Hair Interlocking: Everything You Need To Know About This Technique
Dreadlocks have gone mainstream in recent years, and there’s no question why. The style has adorned the heads of hot celebs like Lenny Kravitz, Bob Marley, Rihanna, and Zendaya. People love the style because it is carefree and it looks unique.
If you are considering starting or maintaining dreadlocks using the interlocking technique but are unsure about how it works, this is the article for you. We’ll cover nuances specific to the technique, several interlock pros and cons, and much more useful information you can use. Let’s get into it.
What is Interlocking and Why Should You Care?
The interlocking technique, called latch-hooking or root flipping, requires pulling the ends of a section of hair (or a dreadlock) through the root of that same section. This creates a “lock” of sorts and holds the hair in that position while a dreadlock forms.
Watch this How-to video by GlamNaturalLife on how to interlock locs.
How to Do the Interlocking Method | Get Dreads
Interlocking for Maintenance
When interlocking is used for maintenance, it tightens the new hair growth to the scalp and locks it over time. Interlocks can be done with fingers, a specialized tool (interlocking tool), or a latch hook. A common way to interlock dreads is to use a 4 point interlocking pattern, in which the ends are pulled through the root in all 4 directions (North, South, East, and West).
Interlocking To Start New Locs
Interlocking is often used to start new locs. Loose hair is repeatedly interlocked from ends to roots using one of the tools mentioned above. Depending on your hair type, condition, and density, it could take a couple of hours to interlock all of your hair. It takes anywhere from 6 months to 2 years for the hair to lock and look like mature dreadlocks.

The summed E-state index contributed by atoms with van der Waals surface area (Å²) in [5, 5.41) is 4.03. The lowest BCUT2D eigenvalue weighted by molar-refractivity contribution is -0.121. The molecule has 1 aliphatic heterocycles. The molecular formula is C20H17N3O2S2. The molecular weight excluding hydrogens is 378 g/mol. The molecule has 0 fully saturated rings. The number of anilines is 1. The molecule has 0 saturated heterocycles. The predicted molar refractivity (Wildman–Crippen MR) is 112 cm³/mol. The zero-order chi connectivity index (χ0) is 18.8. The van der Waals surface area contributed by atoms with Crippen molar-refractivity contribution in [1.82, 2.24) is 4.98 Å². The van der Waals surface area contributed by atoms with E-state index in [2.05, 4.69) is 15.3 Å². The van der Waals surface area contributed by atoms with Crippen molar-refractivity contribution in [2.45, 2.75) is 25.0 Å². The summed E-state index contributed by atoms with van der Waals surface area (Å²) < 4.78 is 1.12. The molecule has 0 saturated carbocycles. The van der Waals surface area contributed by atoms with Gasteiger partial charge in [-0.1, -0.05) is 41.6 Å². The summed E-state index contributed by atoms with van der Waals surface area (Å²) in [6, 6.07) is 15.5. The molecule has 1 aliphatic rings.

Pros and Cons of Interlocking
There are several advantages and disadvantages of interlocking your dreadlocks. Let’s get into them here.
- The method is relatively easy to learn how to do.
- It’s not necessary to use a sticky product to help the hair hold its shape while it locks. L
- The technique helps people with silkier, softer hair textures achieve dreadlocks. Other methods, like comb coils or twists, often unravel and leave clients with an undesirable result. People who are particularly active or sweat a lot will appreciate that interlocked dreads won’t unravel.
- Interlocking produces a uniform dreadlock result.
- You can wait a couple of months in between maintenance sessions. This is an extended amount of time when compared to other methods like palm rolling or comb coiling, where you can rarely go more than a month between maintenance sessions.
- When your dreadlocks are not done by a professional, you could experience loc splitting, thinning hair, pain, and/or alopecia.
- Residue has the potential to accumulate where the divets in the interlocking pattern are situated.
- Resulting dreads will be a bit thinner than dreads formed from other methods.
All in all, people prefer a wide range of dreadlocking methods, and there is no one-size-fits-all method. Hopefully, this article has provided you with interlocking method information you can use to make the best decision for you and your hair. If you have additional questions about interlocking, be sure to ask a loctician (a hairdresser who specializes in dreadlocks).